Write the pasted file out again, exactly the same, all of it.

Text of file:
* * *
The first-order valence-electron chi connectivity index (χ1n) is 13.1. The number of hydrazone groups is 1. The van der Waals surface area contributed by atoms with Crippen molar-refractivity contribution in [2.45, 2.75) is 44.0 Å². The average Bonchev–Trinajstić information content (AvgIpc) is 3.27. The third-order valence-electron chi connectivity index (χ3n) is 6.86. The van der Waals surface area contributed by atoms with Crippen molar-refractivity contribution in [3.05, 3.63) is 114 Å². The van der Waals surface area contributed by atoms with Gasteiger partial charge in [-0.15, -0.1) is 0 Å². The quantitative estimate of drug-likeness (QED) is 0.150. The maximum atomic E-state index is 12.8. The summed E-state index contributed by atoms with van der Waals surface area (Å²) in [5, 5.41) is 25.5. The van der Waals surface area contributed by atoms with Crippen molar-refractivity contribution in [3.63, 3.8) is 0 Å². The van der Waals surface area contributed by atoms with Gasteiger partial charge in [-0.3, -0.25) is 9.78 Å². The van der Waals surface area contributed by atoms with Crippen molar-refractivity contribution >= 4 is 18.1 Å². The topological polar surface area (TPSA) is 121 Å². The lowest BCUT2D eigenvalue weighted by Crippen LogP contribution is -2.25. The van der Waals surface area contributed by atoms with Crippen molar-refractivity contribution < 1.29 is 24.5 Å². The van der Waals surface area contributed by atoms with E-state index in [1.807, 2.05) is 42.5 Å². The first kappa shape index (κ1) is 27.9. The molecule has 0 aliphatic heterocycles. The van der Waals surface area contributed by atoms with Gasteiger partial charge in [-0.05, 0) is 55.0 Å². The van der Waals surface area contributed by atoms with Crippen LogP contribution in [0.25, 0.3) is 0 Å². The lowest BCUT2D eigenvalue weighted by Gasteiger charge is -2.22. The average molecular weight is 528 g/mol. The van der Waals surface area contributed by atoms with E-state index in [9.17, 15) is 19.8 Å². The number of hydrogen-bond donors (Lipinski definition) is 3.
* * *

The first-order valence-electron chi connectivity index (χ1n) is 13.1. The number of hydrazone groups is 1. The van der Waals surface area contributed by atoms with Crippen molar-refractivity contribution in [2.45, 2.75) is 44.0 Å². The average Bonchev–Trinajstić information content (AvgIpc) is 3.27. The third-order valence-electron chi connectivity index (χ3n) is 6.86. The van der Waals surface area contributed by atoms with Crippen molar-refractivity contribution in [3.05, 3.63) is 114 Å². The van der Waals surface area contributed by atoms with Gasteiger partial charge in [-0.15, -0.1) is 0 Å². The quantitative estimate of drug-likeness (QED) is 0.150. The maximum atomic E-state index is 12.8. The summed E-state index contributed by atoms with van der Waals surface area (Å²) in [5, 5.41) is 25.5. The van der Waals surface area contributed by atoms with Crippen molar-refractivity contribution in [3.63, 3.8) is 0 Å². The van der Waals surface area contributed by atoms with Gasteiger partial charge in [-0.3, -0.25) is 9.78 Å². The van der Waals surface area contributed by atoms with Crippen molar-refractivity contribution >= 4 is 18.1 Å². The topological polar surface area (TPSA) is 121 Å². The lowest BCUT2D eigenvalue weighted by Crippen LogP contribution is -2.25. The van der Waals surface area contributed by atoms with Crippen molar-refractivity contribution < 1.29 is 24.5 Å². The van der Waals surface area contributed by atoms with E-state index in [1.807, 2.05) is 42.5 Å². The first kappa shape index (κ1) is 27.9. The molecule has 0 aliphatic heterocycles. The van der Waals surface area contributed by atoms with Gasteiger partial charge in [-0.05, 0) is 55.0 Å². The van der Waals surface area contributed by atoms with Crippen LogP contribution in [0.25, 0.3) is 0 Å². The lowest BCUT2D eigenvalue weighted by Gasteiger charge is -2.22. The average molecular weight is 528 g/mol. The van der Waals surface area contributed by atoms with E-state index in [9.17, 15) is 19.8 Å². The number of hydrogen-bond donors (Lipinski definition) is 3.